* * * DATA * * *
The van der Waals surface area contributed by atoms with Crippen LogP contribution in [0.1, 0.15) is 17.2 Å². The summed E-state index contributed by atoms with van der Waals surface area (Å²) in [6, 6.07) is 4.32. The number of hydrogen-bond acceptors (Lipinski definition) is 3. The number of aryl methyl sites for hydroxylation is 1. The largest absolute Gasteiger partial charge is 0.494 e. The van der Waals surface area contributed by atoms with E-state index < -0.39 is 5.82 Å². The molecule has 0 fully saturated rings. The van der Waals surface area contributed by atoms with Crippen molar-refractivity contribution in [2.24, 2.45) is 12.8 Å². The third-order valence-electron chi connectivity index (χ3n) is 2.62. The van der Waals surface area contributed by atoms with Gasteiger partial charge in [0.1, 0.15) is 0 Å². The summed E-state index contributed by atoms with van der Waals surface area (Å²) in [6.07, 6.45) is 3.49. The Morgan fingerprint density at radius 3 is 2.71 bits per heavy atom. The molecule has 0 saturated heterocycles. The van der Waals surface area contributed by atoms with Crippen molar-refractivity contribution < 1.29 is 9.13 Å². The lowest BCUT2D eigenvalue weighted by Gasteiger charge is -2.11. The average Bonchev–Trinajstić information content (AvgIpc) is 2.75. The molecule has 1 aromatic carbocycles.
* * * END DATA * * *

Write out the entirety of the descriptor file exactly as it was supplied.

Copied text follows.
The van der Waals surface area contributed by atoms with Crippen LogP contribution in [0.1, 0.15) is 17.2 Å². The summed E-state index contributed by atoms with van der Waals surface area (Å²) in [6, 6.07) is 4.32. The number of hydrogen-bond acceptors (Lipinski definition) is 3. The number of aryl methyl sites for hydroxylation is 1. The largest absolute Gasteiger partial charge is 0.494 e. The van der Waals surface area contributed by atoms with E-state index < -0.39 is 5.82 Å². The molecule has 0 fully saturated rings. The van der Waals surface area contributed by atoms with Crippen molar-refractivity contribution in [2.24, 2.45) is 12.8 Å². The third-order valence-electron chi connectivity index (χ3n) is 2.62. The van der Waals surface area contributed by atoms with Gasteiger partial charge in [0.1, 0.15) is 0 Å². The summed E-state index contributed by atoms with van der Waals surface area (Å²) in [6.07, 6.45) is 3.49. The Morgan fingerprint density at radius 3 is 2.71 bits per heavy atom. The molecule has 0 saturated heterocycles. The van der Waals surface area contributed by atoms with Crippen molar-refractivity contribution < 1.29 is 9.13 Å². The lowest BCUT2D eigenvalue weighted by Gasteiger charge is -2.11. The average Bonchev–Trinajstić information content (AvgIpc) is 2.75. The molecule has 1 aromatic carbocycles.